Why should we be surprised? The Old Testament prophet wrote:

‘Those who recline on beds of ivory and sprawl on their couches, who eat lambs from the flock and dink wine from by the bowlful, while anointing themselves with finest of oils – you have turned justice into wormwood and hate the man dispensing justice and detest those who speak with honesty.

You have imposed heavy rent on the people, extorting levies on their wheat. You have sold the poor for a pair of sandals and left the widow and orphan outside the city gate – I will destroy your mansions and all who dwell in them (only a few will escape to carry out the bones).

I do not want to hear your prayers; I do not want to smell your sacrificial feasts. ). I reject your solemn assemblies. I want justice to flow like a river. Thus speaks Yahweh.’ (Amos: 5 and 6).

Class war has nothing on this.

So, Easter Sunday. Christians celebrate Jesus’ physical resurrection from death and his return to the creator, his father.

All great religions have similar stories: the Jewish migration from slavery to the Promised Land, Mohamed’s first revelation in the cave outside Mecca, Buddha’s awakening under the Bodhi tree, Krishna’s counsel on the battlefield of life, Lao Tzu’s final advice before he leaves into exile.

These stories contain great sacrifice, great defeats and ultimately, great victory. We are, first and foremost, story-tellers and our first stories are those of struggle and liberation.

I may have moved away from my mother’s faith, but maybe because I grew up with it, the Christian story strikes me as particularly thought-provoking. For though there are mythological precedents, in the Easter narrative God (the Word made flesh) actually dies.It is a brave faith that contemplates the death of its deity. No wonder darkness descends, earthquakes rip open the tombs and the dead walk the city (Mathew 27: 51-53).

The first Christian telling of that Easter morning was not, however about how Jesus appeared to the many. All references to Jesus’ physical re-appearance were later textual interpolations.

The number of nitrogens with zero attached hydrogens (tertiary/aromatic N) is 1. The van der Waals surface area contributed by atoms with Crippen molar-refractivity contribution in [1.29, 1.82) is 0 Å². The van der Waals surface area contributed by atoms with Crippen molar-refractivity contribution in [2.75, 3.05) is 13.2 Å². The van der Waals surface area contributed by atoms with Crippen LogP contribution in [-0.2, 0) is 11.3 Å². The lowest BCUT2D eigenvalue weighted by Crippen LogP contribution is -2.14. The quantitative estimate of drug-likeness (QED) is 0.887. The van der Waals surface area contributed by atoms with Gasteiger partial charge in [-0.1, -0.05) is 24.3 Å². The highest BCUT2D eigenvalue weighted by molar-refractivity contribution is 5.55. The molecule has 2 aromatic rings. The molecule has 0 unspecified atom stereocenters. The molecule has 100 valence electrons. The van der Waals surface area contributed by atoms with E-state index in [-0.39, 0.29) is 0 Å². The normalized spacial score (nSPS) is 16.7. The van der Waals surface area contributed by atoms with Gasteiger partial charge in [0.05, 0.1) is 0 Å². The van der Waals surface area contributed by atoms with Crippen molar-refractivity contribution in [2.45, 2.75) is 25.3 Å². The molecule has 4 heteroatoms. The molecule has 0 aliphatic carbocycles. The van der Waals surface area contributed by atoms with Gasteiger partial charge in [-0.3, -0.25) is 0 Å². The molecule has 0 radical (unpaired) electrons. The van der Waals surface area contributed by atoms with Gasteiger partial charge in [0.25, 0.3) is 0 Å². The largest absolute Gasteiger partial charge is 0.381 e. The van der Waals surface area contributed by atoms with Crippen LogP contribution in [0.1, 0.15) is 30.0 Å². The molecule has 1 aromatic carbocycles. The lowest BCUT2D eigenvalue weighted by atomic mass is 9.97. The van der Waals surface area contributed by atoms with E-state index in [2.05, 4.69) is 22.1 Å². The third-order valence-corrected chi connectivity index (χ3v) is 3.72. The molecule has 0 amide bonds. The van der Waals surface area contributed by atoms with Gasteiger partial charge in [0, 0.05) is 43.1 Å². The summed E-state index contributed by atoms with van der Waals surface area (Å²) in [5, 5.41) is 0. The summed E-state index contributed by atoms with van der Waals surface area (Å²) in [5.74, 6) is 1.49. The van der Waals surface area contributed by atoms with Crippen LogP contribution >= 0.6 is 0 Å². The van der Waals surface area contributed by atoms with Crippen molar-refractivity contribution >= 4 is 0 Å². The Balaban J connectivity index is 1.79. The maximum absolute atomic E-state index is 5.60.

That’s why none of the Gospel writers agree on the main points of what happened after the resurrection: Jesus ascended to heaven on the day of his resurrection or he spent 40 days on Earth; he appeared in his own form or in many forms; he ascended from Galilee or maybe from Jerusalem; and so on. Confusion? Yes. Important? No.

The earliest Christian manuscript, Mark, actually ends with Jesus’ disappearance, not his reappearance – a more ambiguous but, for me, a more provocative ending.

For on that first Easter morning, when Jesus’ mother, Mary Magdalene and Salome went to Jesus’ tomb to perform the death rituals they did not find him there or anywhere else.

All they found was a ‘young man’ telling them that Jesus wasn’t there, that he had risen. And what was their reaction?

The last line of the original Christian story puts it this way:

‘And the women went out and fled from the tomb, for trembling and astonishment had gripped them and they said nothing to anyone, for they were very afraid.’ (Mark 16:8)

The Christian faith was rooted in an empty tomb, a cryptic message from an unknown, unnamed man…and fear. And who brought this story to the world?  Women – who in Biblical times were (and still are in so many places and households) treated as second-class, without rights, chattel. The Christian story of salvation starts with a confused message brought to the world by the marginalised.

Today, people celebrate the evolution of that Easter story – evolved not by hidden or supernatural forces – but by men and women filled with the Good News they now couldn’t wait to spread: that death has no domain, that the cryptic message is now clear as the darkness recedes; and that our original fear is not only conquered but transformed into celebration.

Or, put another way, we are no longer enslaved.

The lyrics of the African-American slave hymn quoted above contained hidden messages on how to escape – ‘to go into the river’ is advice to use the water to escape the scent of the tracker hounds; the ‘starry crown’ – use the stars to navigate; ‘show me the way’ – get to the Underground Railroad and, so, freedom).

On this Easter morning, so many here and throughout the world will wake up to fear – fear of a virus, fear of losing loved ones and friends, fear of what the future may hold (this is in addition to the millions waking up to hunger and war, exile and dispossession).

On this Easter morning, we have a choice.

We can hide in our fear, and passively submit ourselves to a future designed by others for others.